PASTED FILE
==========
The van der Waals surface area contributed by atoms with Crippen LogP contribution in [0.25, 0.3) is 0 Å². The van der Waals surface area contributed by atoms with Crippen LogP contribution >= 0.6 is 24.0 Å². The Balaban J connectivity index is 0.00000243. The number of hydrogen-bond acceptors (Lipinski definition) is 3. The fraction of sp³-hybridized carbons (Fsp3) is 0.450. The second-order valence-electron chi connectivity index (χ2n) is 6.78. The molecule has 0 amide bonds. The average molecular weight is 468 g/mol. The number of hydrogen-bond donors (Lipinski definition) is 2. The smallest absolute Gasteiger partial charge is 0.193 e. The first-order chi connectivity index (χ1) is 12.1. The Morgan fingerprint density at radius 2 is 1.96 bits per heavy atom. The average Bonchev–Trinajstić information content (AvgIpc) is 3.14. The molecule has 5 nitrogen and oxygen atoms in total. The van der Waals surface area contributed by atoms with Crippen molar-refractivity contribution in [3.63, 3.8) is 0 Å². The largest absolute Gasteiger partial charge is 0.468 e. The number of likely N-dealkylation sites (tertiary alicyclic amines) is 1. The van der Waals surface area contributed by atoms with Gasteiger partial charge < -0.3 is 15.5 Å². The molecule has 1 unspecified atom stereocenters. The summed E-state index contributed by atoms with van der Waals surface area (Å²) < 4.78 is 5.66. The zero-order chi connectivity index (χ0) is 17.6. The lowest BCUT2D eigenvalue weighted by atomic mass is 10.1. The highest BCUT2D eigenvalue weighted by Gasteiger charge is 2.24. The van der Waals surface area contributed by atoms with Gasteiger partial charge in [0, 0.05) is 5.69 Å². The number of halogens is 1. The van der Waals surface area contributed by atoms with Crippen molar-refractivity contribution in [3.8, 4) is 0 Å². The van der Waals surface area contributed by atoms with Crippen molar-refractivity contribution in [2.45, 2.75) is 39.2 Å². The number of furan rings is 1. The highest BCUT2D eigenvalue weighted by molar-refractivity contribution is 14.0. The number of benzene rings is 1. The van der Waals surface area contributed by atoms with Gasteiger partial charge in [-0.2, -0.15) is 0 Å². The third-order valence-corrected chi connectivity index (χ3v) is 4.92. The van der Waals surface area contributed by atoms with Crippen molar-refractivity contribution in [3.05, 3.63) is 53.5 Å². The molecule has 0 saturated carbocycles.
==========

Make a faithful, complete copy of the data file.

The van der Waals surface area contributed by atoms with Crippen LogP contribution in [0.25, 0.3) is 0 Å². The van der Waals surface area contributed by atoms with Crippen LogP contribution >= 0.6 is 24.0 Å². The Balaban J connectivity index is 0.00000243. The number of hydrogen-bond acceptors (Lipinski definition) is 3. The fraction of sp³-hybridized carbons (Fsp3) is 0.450. The second-order valence-electron chi connectivity index (χ2n) is 6.78. The molecule has 0 amide bonds. The average molecular weight is 468 g/mol. The number of hydrogen-bond donors (Lipinski definition) is 2. The smallest absolute Gasteiger partial charge is 0.193 e. The first-order chi connectivity index (χ1) is 12.1. The Morgan fingerprint density at radius 2 is 1.96 bits per heavy atom. The average Bonchev–Trinajstić information content (AvgIpc) is 3.14. The molecule has 5 nitrogen and oxygen atoms in total. The van der Waals surface area contributed by atoms with Crippen molar-refractivity contribution in [3.63, 3.8) is 0 Å². The largest absolute Gasteiger partial charge is 0.468 e. The number of likely N-dealkylation sites (tertiary alicyclic amines) is 1. The van der Waals surface area contributed by atoms with Gasteiger partial charge < -0.3 is 15.5 Å². The molecule has 1 unspecified atom stereocenters. The summed E-state index contributed by atoms with van der Waals surface area (Å²) < 4.78 is 5.66. The zero-order chi connectivity index (χ0) is 17.6. The lowest BCUT2D eigenvalue weighted by atomic mass is 10.1. The highest BCUT2D eigenvalue weighted by Gasteiger charge is 2.24. The van der Waals surface area contributed by atoms with Gasteiger partial charge in [0, 0.05) is 5.69 Å². The number of halogens is 1. The van der Waals surface area contributed by atoms with Crippen molar-refractivity contribution in [3.8, 4) is 0 Å². The van der Waals surface area contributed by atoms with Crippen molar-refractivity contribution in [2.45, 2.75) is 39.2 Å². The number of furan rings is 1. The highest BCUT2D eigenvalue weighted by molar-refractivity contribution is 14.0. The number of benzene rings is 1. The van der Waals surface area contributed by atoms with Gasteiger partial charge in [-0.2, -0.15) is 0 Å². The third-order valence-corrected chi connectivity index (χ3v) is 4.92. The van der Waals surface area contributed by atoms with Crippen molar-refractivity contribution in [3.05, 3.63) is 53.5 Å². The molecule has 0 saturated carbocycles.